June 1, 2007
A University of Michigan Health Minute update on important health issues.
U-M research gives hope for new treatments, better understanding of chronic pain condition
ANN ARBOR, MI – Fourteen years ago, Josephine* began to experience severe pain throughout her body. As her symptoms became worse, she sought help from a variety of specialists, but no one could diagnose her condition.
“I was told they didn’t know what was wrong with me; the blood tests came back good, x-rays came back clear,” she says. “They had no idea and they’d shuffle me to another doctor, another specialist.” She saw rheumatologists, neurologists, internists, and blood specialists, but there was still no answer.
After more than a year, she was finally diagnosed with fibromyalgia, a chronic and debilitating condition that causes severe pain throughout the body. Ongoing research at the University of Michigan is demonstrating that fibromyalgia may affect millions of Americans, and research using sophisticated imaging techniques is helping the medical community better understand this disease.
“Fibromyalgia is a condition that’s characterized by widespread pain involving the muscles, the joints, and in fact, any area of the body,” explains Daniel Clauw, M.D., director of the U-M Chronic Pain and Fatigue Research Center. “In addition to pain, individuals with fibromyalgia often experience sleep fatigue, difficulties with sleep, and difficulties with memory and concentration, among other symptoms.”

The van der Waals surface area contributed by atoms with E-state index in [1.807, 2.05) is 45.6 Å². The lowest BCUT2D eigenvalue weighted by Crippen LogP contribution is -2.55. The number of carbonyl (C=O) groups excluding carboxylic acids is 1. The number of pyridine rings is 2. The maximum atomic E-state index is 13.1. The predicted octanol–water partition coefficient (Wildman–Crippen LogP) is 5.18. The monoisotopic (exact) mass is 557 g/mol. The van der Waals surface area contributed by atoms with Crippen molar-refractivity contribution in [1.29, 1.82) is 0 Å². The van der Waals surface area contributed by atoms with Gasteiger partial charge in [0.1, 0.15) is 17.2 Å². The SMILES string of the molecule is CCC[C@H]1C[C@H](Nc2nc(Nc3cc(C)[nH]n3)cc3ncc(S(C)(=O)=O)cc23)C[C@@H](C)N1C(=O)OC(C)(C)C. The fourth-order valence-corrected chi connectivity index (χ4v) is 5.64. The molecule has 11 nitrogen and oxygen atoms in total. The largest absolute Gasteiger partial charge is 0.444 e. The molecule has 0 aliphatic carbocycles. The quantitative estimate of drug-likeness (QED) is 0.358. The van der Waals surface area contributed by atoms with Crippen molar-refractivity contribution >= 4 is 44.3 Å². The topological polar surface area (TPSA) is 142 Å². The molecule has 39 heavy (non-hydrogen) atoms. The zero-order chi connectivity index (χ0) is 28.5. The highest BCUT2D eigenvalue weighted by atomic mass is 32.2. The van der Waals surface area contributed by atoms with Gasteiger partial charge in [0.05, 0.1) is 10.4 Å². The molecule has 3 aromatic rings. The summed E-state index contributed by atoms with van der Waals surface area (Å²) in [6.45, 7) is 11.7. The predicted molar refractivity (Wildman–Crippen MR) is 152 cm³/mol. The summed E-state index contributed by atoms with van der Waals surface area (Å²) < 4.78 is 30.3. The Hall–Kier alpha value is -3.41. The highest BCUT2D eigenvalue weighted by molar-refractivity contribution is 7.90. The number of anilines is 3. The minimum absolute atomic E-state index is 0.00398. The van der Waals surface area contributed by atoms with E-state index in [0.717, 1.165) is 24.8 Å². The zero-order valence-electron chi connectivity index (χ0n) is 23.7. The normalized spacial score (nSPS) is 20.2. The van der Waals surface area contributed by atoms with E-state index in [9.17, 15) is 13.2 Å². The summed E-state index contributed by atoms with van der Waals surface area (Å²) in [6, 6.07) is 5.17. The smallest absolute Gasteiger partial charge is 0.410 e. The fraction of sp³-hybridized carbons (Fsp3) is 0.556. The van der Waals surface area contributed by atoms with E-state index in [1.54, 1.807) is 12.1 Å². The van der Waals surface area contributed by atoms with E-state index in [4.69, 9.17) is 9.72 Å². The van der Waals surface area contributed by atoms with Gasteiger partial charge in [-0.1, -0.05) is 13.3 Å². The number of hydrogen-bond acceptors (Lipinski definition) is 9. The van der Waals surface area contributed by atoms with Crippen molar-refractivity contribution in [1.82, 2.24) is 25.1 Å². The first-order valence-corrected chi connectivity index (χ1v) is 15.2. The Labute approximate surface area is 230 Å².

Josephine’s symptoms included extreme fatigue, recurring headaches, chest pains, stomach and intestinal problems, muscle fatigue and weakness, restricted mobility, and anxiety. At her worst point, Josephine was bed-ridden and medicated to the point that she wasn’t functioning due to the pain.
However, there is hope. “Fibromyalgia is gaining respect in both the scientific and the lay community because of all the research that’s been conducted – first, showing that it’s a real disease, and second, showing that there are drugs that specifically work to treat fibromyalgia,” Clauw says. “Our group and others at the University of Michigan have been very involved in looking at the underlying mechanisms of fibromyalgia.”
Clauw and his colleagues use a technique called functional imaging, which allows scientists to look at how different areas of the brain function when people are given painful stimuli. What they have found is that for the same amount of damage or inflammation in the peripheral tissues, a fibromyalgia patient would
feel significantly more pain than the average person. Patients with fibromyalgia can also experience pain throughout their entire body even without any damage or inflammation of the peripheral tissues.
“We think that one of the primary abnormalities in fibromyalgia is an imbalance between the levels of neurotransmitters in the brain that affect pain sensitivity,” Clauw says. With this knowledge, new treatments are being developed to combat the condition’s symptoms. “Although right now there are no drugs approved to treat fibromyalgia, within three years it its likely that there will be three, if not four, drugs specifically approved to treat the condition,” he says.